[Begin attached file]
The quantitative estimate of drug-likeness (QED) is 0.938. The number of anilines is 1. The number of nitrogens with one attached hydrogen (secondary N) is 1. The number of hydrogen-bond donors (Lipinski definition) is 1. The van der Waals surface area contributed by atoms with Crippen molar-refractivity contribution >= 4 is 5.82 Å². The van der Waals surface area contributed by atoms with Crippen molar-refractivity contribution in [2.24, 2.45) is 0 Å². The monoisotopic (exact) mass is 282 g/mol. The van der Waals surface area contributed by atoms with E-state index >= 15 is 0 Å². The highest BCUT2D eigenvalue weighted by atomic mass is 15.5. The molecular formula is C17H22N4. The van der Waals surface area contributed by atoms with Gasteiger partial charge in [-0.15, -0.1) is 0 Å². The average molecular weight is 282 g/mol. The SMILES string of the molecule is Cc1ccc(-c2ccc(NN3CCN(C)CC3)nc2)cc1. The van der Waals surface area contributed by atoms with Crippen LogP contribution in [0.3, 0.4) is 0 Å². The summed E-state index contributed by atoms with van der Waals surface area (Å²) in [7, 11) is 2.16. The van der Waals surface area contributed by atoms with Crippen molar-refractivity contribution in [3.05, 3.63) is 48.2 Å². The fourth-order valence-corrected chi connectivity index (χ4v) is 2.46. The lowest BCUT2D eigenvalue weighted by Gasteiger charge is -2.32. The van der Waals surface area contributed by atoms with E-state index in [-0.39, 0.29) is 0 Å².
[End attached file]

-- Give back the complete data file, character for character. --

The quantitative estimate of drug-likeness (QED) is 0.938. The number of anilines is 1. The number of nitrogens with one attached hydrogen (secondary N) is 1. The number of hydrogen-bond donors (Lipinski definition) is 1. The van der Waals surface area contributed by atoms with Crippen molar-refractivity contribution >= 4 is 5.82 Å². The van der Waals surface area contributed by atoms with Crippen molar-refractivity contribution in [2.24, 2.45) is 0 Å². The monoisotopic (exact) mass is 282 g/mol. The van der Waals surface area contributed by atoms with E-state index >= 15 is 0 Å². The highest BCUT2D eigenvalue weighted by atomic mass is 15.5. The molecular formula is C17H22N4. The van der Waals surface area contributed by atoms with Gasteiger partial charge in [-0.15, -0.1) is 0 Å². The average molecular weight is 282 g/mol. The SMILES string of the molecule is Cc1ccc(-c2ccc(NN3CCN(C)CC3)nc2)cc1. The van der Waals surface area contributed by atoms with Crippen LogP contribution in [0.3, 0.4) is 0 Å². The summed E-state index contributed by atoms with van der Waals surface area (Å²) in [7, 11) is 2.16. The van der Waals surface area contributed by atoms with Crippen molar-refractivity contribution in [3.05, 3.63) is 48.2 Å². The fourth-order valence-corrected chi connectivity index (χ4v) is 2.46. The lowest BCUT2D eigenvalue weighted by Gasteiger charge is -2.32. The van der Waals surface area contributed by atoms with E-state index in [-0.39, 0.29) is 0 Å².